As many as eight million people a year could be saved if they were encouraged to switch to safer vaping alternatives, says a paper by a leading British anti-tobacco campaigner. He is supported by world’s 100 experts and scientists who have raised concern against WHO’s campaign to get vaping and other forms of e-cigarettes banned.
Clive Bates, former director of anti-smoking campaign group ASH, says that vaping is safer, pointing to evidence that shows e-cigarettes are 95 per cent safer than traditional smoking alternatives, and greatly reduces the risk of cancer and other health problems.
Bates also argued that smokers need to be persuaded to move on to them as a means of weaning them off the habit.
The letter, drawn by Bates, has a string of recommendations, primarily among which is taking a modernised approach to e-cigarettes. The letter is backed by 100 specialists in nicotine science, policy and practice from around the world who countered WHO’s “misguided and unscientific drive for prohibition, excessive regulation and taxation of vaping products, heated and smokeless tobacco products, and novel oral nicotine products”, reports said.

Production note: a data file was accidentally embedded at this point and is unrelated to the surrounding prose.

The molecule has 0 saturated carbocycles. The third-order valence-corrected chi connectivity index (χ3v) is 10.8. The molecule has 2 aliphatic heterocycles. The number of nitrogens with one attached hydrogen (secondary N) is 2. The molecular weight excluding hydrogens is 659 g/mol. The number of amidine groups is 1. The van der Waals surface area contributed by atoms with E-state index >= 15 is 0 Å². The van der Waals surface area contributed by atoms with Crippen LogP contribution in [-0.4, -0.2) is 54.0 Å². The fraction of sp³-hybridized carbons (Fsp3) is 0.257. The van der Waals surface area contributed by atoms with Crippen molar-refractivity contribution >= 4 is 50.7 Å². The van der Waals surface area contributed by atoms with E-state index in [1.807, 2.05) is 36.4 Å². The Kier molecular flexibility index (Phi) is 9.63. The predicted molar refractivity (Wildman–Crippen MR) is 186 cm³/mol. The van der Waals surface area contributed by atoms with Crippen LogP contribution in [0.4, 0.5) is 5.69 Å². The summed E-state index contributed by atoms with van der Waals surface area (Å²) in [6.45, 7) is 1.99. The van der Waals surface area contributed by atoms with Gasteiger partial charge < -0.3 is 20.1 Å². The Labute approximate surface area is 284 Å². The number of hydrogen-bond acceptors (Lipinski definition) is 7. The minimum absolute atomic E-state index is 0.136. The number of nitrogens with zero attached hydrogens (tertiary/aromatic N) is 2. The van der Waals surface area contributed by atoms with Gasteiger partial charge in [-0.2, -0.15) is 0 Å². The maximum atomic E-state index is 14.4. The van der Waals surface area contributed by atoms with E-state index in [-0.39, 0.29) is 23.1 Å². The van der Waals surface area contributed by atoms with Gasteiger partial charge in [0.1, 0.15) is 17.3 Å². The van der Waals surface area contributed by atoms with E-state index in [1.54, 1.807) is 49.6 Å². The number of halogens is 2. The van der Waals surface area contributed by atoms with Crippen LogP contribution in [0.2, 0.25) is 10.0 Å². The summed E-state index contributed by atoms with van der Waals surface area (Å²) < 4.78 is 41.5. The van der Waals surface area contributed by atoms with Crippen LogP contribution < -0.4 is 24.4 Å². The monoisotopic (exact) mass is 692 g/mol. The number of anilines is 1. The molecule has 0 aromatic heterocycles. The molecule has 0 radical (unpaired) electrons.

The WHO has been running an aggressive campaign to get vaping and other forms of e-cigarettes banned all over the world. In fact, the body recently applauded the Indian government for banning e-cigarettes even though tens of millions of people in that country still smoke more dangerous traditional alternatives.
Some of the arguments raised by public health experts include that while current evidence suggests that vaping is currently increasing smoking cessation, the impact could be much larger only when public health community pay serious attention to its potential.
E-cigarettes are drivers of smoking cessation, added the scientists.
Led by the WHO, the ninth meeting of the Conference of the Parties of the Framework Convention on Tobacco Control (COP9) will be held online from November 8-13.
Vaping is expected to take center stage at the intergovernmental conference which is organised to look at how to bring the number of tobacco-related deaths down.